Canada, Britain back arbitration
Pia Lee-Brago (The Philippine Star) - June 5, 2014 - 12:00am

MANILA, Philippines - Britain and Canada are supporting the decision of the Philippines to seek international arbitration over maritime disputes in the South China Sea.

“It’s a legitimate right of the government of the Philippines to pursue that avenue,” Canadian Ambassador Neil Reeder told The STAR yesterday. “We think that that’s the right approach.”

Reeder emphasized that his government does not take sides in territorial disputes, as he called for dialogue among rival claimants and a peaceful settlement of disputes.

Visiting The STAR, Reeder urged the Association of Southeast Asian Nations (ASEAN) to forge a Code of Conduct with China in the South China Sea, almost all of which Beijing is claiming.

British Ambassador Asif Ahmad, for his part, said the other night that Britain has always been against provocative acts in the West Philippine Sea and South China Sea, and will “not support any kind of escalation.”

Ahmad said his country’s position “is not dissimilar to Australia and the US in many respects.”

The US and Australia recently condemned China’s hostile acts in the South China Sea, particularly its sinking of a Vietnamese vessel near the Paracels.

As concerns over China’s aggressiveness intensify, Ahmad told The STAR that Britain’s position “remains the same throughout this difficult period.”

The ambassador spoke at a send-off reception for the Philippine delegation to the Global Summit to End Sexual Violence in Conflict co-hosted by the UK and Australia.

“Nobody objects to a country equipping itself to defend itself. In this modern day and age, the last thing we expect or even desire is the situation where classic conflict between nations over borders reappears. We have hard won peace in this region. Nobody wants to go back to the legacy of war,” Ahmad said.

He said Britain supports the Philippines’ decision to seek international arbitration to settle its maritime dispute with Beijing.

Ahmad also lauded the signing of an agreement between Manila and Jakarta resolving their maritime row over parts of Mindanao Sea and Celebes Sea. “After a long, long period they came to an agreement,” he said.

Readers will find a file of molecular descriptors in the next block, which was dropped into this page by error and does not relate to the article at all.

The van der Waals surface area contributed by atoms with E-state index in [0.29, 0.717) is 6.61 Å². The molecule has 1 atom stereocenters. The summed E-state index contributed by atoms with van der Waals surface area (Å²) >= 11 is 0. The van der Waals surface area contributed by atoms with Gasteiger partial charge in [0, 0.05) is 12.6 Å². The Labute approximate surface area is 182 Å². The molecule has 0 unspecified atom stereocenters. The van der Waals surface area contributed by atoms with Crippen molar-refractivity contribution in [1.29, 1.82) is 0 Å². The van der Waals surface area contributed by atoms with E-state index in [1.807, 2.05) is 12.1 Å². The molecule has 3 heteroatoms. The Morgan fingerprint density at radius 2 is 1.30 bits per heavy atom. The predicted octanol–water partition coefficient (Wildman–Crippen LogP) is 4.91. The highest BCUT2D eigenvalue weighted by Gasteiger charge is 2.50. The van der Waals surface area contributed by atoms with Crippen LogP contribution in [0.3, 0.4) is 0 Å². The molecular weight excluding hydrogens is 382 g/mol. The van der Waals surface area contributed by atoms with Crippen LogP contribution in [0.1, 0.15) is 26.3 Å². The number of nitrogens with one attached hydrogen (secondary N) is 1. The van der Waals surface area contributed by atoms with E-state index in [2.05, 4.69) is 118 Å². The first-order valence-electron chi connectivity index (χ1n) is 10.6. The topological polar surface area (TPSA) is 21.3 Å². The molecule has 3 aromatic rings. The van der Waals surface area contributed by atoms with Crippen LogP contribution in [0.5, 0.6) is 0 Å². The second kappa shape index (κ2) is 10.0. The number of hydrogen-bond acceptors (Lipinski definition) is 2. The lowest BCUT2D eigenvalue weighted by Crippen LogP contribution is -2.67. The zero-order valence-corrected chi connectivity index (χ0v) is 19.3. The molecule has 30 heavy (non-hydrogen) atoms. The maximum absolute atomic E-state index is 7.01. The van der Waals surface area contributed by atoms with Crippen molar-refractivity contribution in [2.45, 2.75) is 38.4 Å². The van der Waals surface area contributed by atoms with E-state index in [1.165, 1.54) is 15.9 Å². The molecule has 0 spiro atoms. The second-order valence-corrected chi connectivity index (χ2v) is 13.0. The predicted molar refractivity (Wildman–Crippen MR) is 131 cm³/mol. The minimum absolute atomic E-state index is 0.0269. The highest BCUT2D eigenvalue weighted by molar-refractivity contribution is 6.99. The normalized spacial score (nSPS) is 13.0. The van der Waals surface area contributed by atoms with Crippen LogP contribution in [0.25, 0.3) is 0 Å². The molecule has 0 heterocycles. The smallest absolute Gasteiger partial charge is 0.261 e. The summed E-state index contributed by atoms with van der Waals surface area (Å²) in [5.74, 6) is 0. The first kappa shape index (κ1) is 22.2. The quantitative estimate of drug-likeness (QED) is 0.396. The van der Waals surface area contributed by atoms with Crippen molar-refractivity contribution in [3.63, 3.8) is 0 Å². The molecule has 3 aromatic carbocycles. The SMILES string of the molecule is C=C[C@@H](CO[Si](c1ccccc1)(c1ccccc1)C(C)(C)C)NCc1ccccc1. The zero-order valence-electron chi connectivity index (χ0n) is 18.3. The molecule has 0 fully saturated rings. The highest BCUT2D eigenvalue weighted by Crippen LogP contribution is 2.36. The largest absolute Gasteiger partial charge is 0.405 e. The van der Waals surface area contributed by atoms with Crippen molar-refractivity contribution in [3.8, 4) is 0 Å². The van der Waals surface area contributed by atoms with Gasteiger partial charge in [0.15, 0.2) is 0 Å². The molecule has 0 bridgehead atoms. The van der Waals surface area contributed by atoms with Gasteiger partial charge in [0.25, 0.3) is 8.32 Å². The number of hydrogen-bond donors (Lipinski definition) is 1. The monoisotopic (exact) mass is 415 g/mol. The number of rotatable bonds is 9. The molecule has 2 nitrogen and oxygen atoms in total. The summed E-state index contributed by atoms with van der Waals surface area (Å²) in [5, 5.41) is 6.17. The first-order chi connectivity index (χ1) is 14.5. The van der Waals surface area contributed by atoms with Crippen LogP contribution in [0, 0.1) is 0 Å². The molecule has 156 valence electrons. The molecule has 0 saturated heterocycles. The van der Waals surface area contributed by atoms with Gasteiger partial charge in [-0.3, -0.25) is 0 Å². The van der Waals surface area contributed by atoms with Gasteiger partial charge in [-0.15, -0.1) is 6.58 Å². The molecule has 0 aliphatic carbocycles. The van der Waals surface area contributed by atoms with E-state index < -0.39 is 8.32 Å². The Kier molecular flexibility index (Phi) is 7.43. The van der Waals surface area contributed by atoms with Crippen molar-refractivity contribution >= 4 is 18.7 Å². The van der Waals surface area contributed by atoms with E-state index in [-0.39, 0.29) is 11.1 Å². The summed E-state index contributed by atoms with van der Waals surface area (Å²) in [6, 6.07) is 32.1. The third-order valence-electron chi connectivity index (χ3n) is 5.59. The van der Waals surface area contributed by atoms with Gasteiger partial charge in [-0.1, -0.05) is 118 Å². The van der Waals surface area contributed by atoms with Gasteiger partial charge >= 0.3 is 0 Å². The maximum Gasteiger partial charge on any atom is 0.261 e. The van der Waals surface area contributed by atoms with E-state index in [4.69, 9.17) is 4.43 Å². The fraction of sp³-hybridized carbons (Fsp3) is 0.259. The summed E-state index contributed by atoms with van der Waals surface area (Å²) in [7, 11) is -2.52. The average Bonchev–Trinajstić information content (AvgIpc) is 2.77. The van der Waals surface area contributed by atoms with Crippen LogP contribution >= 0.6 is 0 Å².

Ahmad said the agreement showed that dialogue – which Britain supports – works.

“What we do not support is any kind of escalation and provocation because by the use of naval forces or to create new facts on the ground is something that will increasingly lead to a reaction,” Ahmad said.

“What has happened as a result of this situation is that many other countries in ASEAN are beginning to think that they too will come under some difficulty – not just Vietnam and the Philippines – and therefore you see a common interest developing there as well and they are right to discuss that,” he said.

British Defense Minister Philip Hammond, in a CNBC report, said the US is the only meaningful counterweight to China’s growing global influence, but that other countries will have to “step up to the plate” and contribute given the “blunt reality” of America’s challenging fiscal position.

The ambassador said the situation in the disputed waters appears to be escalating despite the existence of mechanisms to resolve maritime conflict, particularly those embodied in the United Nations Convention on the Law of the Sea. While China is a signatory to UNCLOS, it has rejected Manila’s resorting to international arbitration to settle their maritime row.

“The world should operate under a rules-based system, where we observe each other’s sovereign rights but we should not interfere with maritime passage. We should not interfere with economic zone. We should not interfere – certainly not with the air defense zone. These are things we do not recognize,” Ahmad said.

Also in an interview with The STAR, Australian ambassador Bill Tweddell called on all parties to resolve their differences peacefully.

“It can be interpreted as our support for peaceful resolution of disputes,” Tweddell said, referring to condemnation of China’s “destabilizing” actions in the South China Sea by Australian defense minister David Johnston and US defense secretary Chuck Hagel.

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